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VIEWPOINT

Yahya Jammeh and Africa’s “Strongman Syndrome” 

January 30, 2017 By Sankara Kamara

Gambia has become the latest African country to be menaced by a well-known syndrome in African politics.  I call it the “Strongman Syndrome because of its tendency to transform some African leaders into titans, who will subsequently undermine the rule of law in a display of misguided masculinity.  Although the wave of democratization continues to shake the tripods of tyranny in Africa, the Strongman syndrome remains active, prompting some African leaders to use political power as an instrument of oppression.  Boundless greed and lawlessness in power are the most conspicuous features of Africa’s Strongman syndrome.

A soldier who initially seized the presidency through a coup, Gambia’s Yahya Jammeh was a prototypical strongman in power. He robbed and terrorized Gambians, while disguising his criminality with a tinge of Pan-African and anti-imperialist rhetoric.   Yahya Jammeh’s brutality and the enthusiasm, with which he enriched himself, proved the man is neither a Pan-Africanist, nor a populist.  Like Mobutu Sese Seko and other African Strongmen before him, Yahya Jammeh was a looter in power, who imprisoned, tortured and killed Gambians to protect his criminal enterprise.   The Strongman syndrome is so pervasive in Jammeh’s mentality that even as the West African intervention force urged him to resign or face military action, the dictator’s reaction was unrepentantly selfish.  Before leaving Gambia at ECOWAS’ behest, Jammeh found time to collect and dispatch the ultra-luxury items he hoarded over the years, which included a planeload of Rolls Royces and other outrageously expensive possessions.  That was an African Strongman in action, displaying criminally-acquired wealth in a country where poverty abounds. The fate of the country he almost set ablaze through a power struggle, mattered less.  Protecting his loot became more important than perspicacity in the face of a national emergency.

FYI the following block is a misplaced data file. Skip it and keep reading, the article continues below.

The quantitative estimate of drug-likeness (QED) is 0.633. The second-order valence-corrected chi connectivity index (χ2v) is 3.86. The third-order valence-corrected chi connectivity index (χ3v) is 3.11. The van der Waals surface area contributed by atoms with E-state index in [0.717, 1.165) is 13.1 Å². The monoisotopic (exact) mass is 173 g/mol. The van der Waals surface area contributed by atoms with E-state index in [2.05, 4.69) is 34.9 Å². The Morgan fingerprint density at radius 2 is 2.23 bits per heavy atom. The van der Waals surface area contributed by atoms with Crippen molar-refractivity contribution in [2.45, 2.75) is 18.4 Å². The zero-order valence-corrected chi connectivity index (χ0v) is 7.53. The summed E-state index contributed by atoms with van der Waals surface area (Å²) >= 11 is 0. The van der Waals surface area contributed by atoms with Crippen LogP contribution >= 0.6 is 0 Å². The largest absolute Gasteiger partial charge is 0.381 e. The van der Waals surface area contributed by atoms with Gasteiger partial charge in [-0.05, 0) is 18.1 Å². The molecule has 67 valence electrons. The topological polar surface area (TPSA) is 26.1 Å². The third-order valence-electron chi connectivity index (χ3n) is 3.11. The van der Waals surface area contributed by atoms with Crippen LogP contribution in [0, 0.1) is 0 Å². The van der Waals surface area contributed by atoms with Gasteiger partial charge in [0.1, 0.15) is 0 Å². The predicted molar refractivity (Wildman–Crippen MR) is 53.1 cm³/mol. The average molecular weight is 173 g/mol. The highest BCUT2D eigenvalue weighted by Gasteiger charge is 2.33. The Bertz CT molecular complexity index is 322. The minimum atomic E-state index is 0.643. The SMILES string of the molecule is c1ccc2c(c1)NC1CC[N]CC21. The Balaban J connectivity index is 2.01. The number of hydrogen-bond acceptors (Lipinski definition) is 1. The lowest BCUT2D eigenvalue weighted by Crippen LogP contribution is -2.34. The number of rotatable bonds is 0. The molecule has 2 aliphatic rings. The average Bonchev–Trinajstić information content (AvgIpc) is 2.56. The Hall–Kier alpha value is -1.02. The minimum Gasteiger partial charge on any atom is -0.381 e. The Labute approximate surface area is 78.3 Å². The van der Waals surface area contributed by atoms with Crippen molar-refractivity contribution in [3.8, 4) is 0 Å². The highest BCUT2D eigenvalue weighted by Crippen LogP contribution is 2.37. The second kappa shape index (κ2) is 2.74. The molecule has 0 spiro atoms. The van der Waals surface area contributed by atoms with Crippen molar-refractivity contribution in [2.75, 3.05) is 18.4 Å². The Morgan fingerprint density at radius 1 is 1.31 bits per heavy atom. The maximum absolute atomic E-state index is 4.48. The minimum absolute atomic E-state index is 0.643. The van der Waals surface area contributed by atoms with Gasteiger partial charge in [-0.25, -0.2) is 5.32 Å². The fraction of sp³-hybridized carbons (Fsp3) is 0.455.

Analytically, Gambia’s political history goes beyond Yahya Jammeh’s murderous gangsterism.  Before Jammeh, there was Dawda Kairaba Jawara, a civilian administrator who became Gambia’s main political actor when the country was unyoked from British colonial oppression, in 1965.   Serving as executive president from 1970 to 1994,   Dawda Jawara represented both democracy and institutional decadence, a paradox which became more observable in the latter days of his presidency.  Operating in an era that was mostly marked by autocrats like Siaka Stevens of Sierra Leone and military oppressors like Eyadema of Togo,   President Dawda Jawara impressively stood out as a democrat.  He led a multiparty democracy, encouraged freedom of speech and promoted human rights, both in theory and in practice.  Throughout his tenure, Dawda Jawara never missed an opportunity to promote human rights as the cornerstone of his presidency.  One of the most gruelling tests of Gambian democracy took place in July 1981, when a hot-headed Gambian, Kamarainba Kukoi Samba Sanyang, mounted a bloody coup that almost overthrew the government in Banjul.  Mostly staged by civilians with Marxist-Leninist persuasions, the 1981 plot was so fiercely executed by its authors that Senegalese troops had to be invited to reverse the putsch.   After crushing the coup, Dawda Jawara flirted with the probability of a Senegambian Confederation, a concept wholly unpopular with a considerable number of Gambians, who feared domination by a bigger and militarily mightier, neighbour.  With a nationalistic population behind him, Dawada Jawara entered the Senegambian Confederation with an apparent design to outwit the Senegalese.  Jawara did succeed in outfoxing the Senegalese.  Established in 1982, the Senegambian Confederation brought Dawda Jawara some personal benefits, including military protection and the establishment and training of the nucleus of a Gambian army, mostly by the Senegalese.  Before the 1981 coup, Gambia did not have a standing army in the conventional sense of the word.  Seven years after its establishment in 1982, the Senegambian Confederation suddenly went into a political coma in 1989, followed by the withdrawal of the Senegalese army from Banjul, an act which ultimately terminated the confederation.

The 1981 coup fiercely tested Gambian democracy.  Led by Dawda Jawara, Gambia passed the test.  The Cold War politics of that era regrettably reduced human rights to a secondary issue in international relations, enabling dictators all over the world to conduct witch-hunts and eliminate their opponents, usually through summary justice.  Shaken by the 1981 coup but wedded to the virtues of democracy, Dawda Jawara acted honourably.  He instructed the nation’s judicial system to establish a hybrid court of Gambian and foreign legalists, so that the accused coup-plotters can enjoy impartiality and the presumption of innocence.   While many African countries wilted under despotic regimes in the 1970s and 1980s,   Dawda Jawara’s Gambia enjoyed a relatively free press, democratic constitution and multiple opposition parties which operated without state-inspired intimidation.